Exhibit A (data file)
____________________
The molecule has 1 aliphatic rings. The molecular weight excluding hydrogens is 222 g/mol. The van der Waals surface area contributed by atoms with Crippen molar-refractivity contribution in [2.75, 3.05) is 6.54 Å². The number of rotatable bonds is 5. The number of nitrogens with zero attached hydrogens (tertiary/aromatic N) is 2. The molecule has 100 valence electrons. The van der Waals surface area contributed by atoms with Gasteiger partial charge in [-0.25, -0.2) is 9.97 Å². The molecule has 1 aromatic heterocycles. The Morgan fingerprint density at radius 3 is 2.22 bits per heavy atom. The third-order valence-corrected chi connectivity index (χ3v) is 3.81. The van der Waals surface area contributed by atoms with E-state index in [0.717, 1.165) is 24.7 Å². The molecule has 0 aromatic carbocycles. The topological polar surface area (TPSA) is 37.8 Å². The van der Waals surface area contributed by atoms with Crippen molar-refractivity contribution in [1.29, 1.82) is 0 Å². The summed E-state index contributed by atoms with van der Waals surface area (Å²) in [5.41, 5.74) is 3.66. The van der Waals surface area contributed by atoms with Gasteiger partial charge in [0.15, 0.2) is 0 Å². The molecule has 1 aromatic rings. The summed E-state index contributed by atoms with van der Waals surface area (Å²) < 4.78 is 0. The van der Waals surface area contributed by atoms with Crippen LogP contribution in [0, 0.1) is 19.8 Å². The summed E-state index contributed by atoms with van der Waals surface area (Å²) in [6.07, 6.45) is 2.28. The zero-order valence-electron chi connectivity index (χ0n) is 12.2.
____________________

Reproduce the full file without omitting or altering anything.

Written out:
The molecule has 1 aliphatic rings. The molecular weight excluding hydrogens is 222 g/mol. The van der Waals surface area contributed by atoms with Crippen molar-refractivity contribution in [2.75, 3.05) is 6.54 Å². The number of rotatable bonds is 5. The number of nitrogens with zero attached hydrogens (tertiary/aromatic N) is 2. The molecule has 100 valence electrons. The van der Waals surface area contributed by atoms with Gasteiger partial charge in [-0.25, -0.2) is 9.97 Å². The molecule has 1 aromatic heterocycles. The Morgan fingerprint density at radius 3 is 2.22 bits per heavy atom. The third-order valence-corrected chi connectivity index (χ3v) is 3.81. The van der Waals surface area contributed by atoms with E-state index in [0.717, 1.165) is 24.7 Å². The molecule has 0 aromatic carbocycles. The topological polar surface area (TPSA) is 37.8 Å². The van der Waals surface area contributed by atoms with Crippen molar-refractivity contribution in [1.29, 1.82) is 0 Å². The summed E-state index contributed by atoms with van der Waals surface area (Å²) in [5.41, 5.74) is 3.66. The van der Waals surface area contributed by atoms with Gasteiger partial charge in [0.15, 0.2) is 0 Å². The molecule has 1 aromatic rings. The summed E-state index contributed by atoms with van der Waals surface area (Å²) < 4.78 is 0. The van der Waals surface area contributed by atoms with Crippen LogP contribution in [0, 0.1) is 19.8 Å². The summed E-state index contributed by atoms with van der Waals surface area (Å²) in [6.07, 6.45) is 2.28. The zero-order valence-electron chi connectivity index (χ0n) is 12.2.